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Egypt Morsi crackdown
An Egyptian woman tries to stop a military bulldozer from hurting a wounded youth during clashes that broke out as Egyptian security forces moved in to disperse supporters of Egypt's deposed president Mohamed Morsi. GETTY/AFP

At least 149 Egyptians are dead after a crackdown Wednesday by security forces against supporters of ousted President Mohamed Morsi, leaving hundreds more wounded.

Military security forces opened fire on the encamped protesters in Cairo, with violence spreading beyond the capital and into other cities, according to Reuters.

The Obama administration condemned the violence Wednesday afternoon. "Today's events are deplorable and they run counter to Egyptian aspirations for peace, inclusion, and genuine democracy," Secretary of State John Kerry said in a statement to reporters.

The administration's handling of the turmoil in Egypt has drawn intense scrutiny in the six weeks since Morsi was removed from office, particularly the refusal of officials to say whether or not Morsi's removal constituted a coup. In an editorial Wednesday afternoon, the Washington Post sharply criticized the administration:

Before the July 3 coup in Egypt, the Obama administration privately warned the armed forces against ousting the government of Mohamed Morsi, pointing to U.S. legislation that requires the cutoff of aid to any country where the army plays a "decisive role" in removing an elected government. Yet when the generals ignored the American warnings, the White House responded by electing to disregard the law itself. After a prolonged and embarrassing delay, the State Department announced that it had chosen not to determine whether a coup had taken place, and Secretary of State John F. Kerry declared that Egypt’s military was "restoring democracy."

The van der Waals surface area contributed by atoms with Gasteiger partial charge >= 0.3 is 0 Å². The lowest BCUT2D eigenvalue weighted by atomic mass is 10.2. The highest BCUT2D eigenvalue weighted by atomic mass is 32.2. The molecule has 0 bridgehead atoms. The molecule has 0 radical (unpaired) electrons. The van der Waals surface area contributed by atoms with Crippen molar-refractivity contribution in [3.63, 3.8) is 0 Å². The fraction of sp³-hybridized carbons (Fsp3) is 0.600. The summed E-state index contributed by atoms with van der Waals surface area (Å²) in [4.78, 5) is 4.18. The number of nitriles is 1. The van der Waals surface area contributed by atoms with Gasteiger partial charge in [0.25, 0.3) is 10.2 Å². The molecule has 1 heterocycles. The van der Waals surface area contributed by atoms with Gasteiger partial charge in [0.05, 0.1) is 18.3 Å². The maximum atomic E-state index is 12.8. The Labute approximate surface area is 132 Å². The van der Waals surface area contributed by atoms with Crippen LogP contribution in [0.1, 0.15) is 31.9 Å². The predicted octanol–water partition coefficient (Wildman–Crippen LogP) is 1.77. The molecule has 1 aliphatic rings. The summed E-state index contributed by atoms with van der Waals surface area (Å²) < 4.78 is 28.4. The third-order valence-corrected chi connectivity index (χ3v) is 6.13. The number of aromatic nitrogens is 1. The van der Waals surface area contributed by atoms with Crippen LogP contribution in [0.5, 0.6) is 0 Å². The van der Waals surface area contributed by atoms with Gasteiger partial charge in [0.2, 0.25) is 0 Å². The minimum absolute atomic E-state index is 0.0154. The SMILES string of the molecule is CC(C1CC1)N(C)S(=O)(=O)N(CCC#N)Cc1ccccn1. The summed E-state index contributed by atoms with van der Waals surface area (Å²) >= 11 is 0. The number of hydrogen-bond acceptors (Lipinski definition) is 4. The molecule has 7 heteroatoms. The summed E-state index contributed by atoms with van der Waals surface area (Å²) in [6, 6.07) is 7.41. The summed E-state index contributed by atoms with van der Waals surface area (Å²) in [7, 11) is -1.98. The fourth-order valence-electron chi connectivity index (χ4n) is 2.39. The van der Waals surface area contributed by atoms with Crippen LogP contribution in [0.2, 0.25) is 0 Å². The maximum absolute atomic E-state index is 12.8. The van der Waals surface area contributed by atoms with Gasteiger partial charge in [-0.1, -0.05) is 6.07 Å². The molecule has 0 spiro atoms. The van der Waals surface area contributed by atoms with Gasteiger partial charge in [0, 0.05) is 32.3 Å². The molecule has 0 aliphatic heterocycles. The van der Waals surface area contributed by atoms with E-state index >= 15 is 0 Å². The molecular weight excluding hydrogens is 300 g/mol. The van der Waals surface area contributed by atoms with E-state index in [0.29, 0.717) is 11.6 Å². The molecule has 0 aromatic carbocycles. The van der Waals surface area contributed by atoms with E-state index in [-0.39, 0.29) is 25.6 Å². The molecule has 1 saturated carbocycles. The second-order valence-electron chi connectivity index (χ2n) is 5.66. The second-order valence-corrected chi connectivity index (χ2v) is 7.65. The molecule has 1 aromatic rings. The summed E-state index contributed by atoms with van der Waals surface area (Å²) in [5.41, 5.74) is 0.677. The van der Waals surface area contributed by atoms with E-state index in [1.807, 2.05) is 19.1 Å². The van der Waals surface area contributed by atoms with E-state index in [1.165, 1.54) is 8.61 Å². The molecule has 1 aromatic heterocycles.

Because of those decisions, the Obama administration is complicit in the new and horrifyingly bloody crackdown launched Wednesday by the de facto regime against tens of thousands of protesters who had camped in two Cairo squares. More than 150 people were reported killed, including many women and children. Chaos erupted around Egypt as angry mobs stormed Christian churches, which went largely unprotected by security forces. The military imposed a state of emergency, essentially returning Egypt to the autocratic status quo that existed before the 2011 revolution.

The U.S. should threaten immediate suspension of aid.

The violence and subsequent resignation of a top Egyptian official is "making the regime in Cairo look increasingly not like a transitional military regime but a permanent military regime," Commentary's Max Boot wrote Wednesday.